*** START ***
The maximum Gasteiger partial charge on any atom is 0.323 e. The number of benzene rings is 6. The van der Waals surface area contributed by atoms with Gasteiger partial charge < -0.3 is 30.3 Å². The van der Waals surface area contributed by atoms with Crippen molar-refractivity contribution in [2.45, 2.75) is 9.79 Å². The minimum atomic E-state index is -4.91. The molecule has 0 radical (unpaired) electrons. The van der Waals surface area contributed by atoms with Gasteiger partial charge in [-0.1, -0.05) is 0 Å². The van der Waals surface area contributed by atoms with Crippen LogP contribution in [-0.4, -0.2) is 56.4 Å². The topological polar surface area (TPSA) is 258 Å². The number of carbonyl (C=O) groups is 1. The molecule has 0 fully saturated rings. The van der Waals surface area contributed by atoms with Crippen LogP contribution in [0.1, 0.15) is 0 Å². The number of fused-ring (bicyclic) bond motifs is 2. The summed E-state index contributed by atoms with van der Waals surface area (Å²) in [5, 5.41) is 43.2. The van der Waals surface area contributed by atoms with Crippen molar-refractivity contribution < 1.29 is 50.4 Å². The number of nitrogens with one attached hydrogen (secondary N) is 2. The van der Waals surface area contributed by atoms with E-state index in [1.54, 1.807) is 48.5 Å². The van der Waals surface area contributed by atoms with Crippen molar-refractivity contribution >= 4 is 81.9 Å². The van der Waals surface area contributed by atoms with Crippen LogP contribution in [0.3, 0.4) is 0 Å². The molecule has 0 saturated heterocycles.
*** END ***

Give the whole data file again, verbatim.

The maximum Gasteiger partial charge on any atom is 0.323 e. The number of benzene rings is 6. The van der Waals surface area contributed by atoms with Gasteiger partial charge < -0.3 is 30.3 Å². The van der Waals surface area contributed by atoms with Crippen molar-refractivity contribution in [2.45, 2.75) is 9.79 Å². The minimum atomic E-state index is -4.91. The molecule has 0 radical (unpaired) electrons. The van der Waals surface area contributed by atoms with Gasteiger partial charge in [-0.1, -0.05) is 0 Å². The van der Waals surface area contributed by atoms with Crippen LogP contribution in [-0.4, -0.2) is 56.4 Å². The topological polar surface area (TPSA) is 258 Å². The number of carbonyl (C=O) groups is 1. The molecule has 0 fully saturated rings. The van der Waals surface area contributed by atoms with Crippen LogP contribution in [0.1, 0.15) is 0 Å². The number of fused-ring (bicyclic) bond motifs is 2. The summed E-state index contributed by atoms with van der Waals surface area (Å²) in [5, 5.41) is 43.2. The van der Waals surface area contributed by atoms with Crippen molar-refractivity contribution < 1.29 is 50.4 Å². The number of nitrogens with one attached hydrogen (secondary N) is 2. The van der Waals surface area contributed by atoms with E-state index in [1.54, 1.807) is 48.5 Å². The van der Waals surface area contributed by atoms with Crippen molar-refractivity contribution >= 4 is 81.9 Å². The van der Waals surface area contributed by atoms with Crippen LogP contribution in [0.3, 0.4) is 0 Å². The molecule has 0 saturated heterocycles.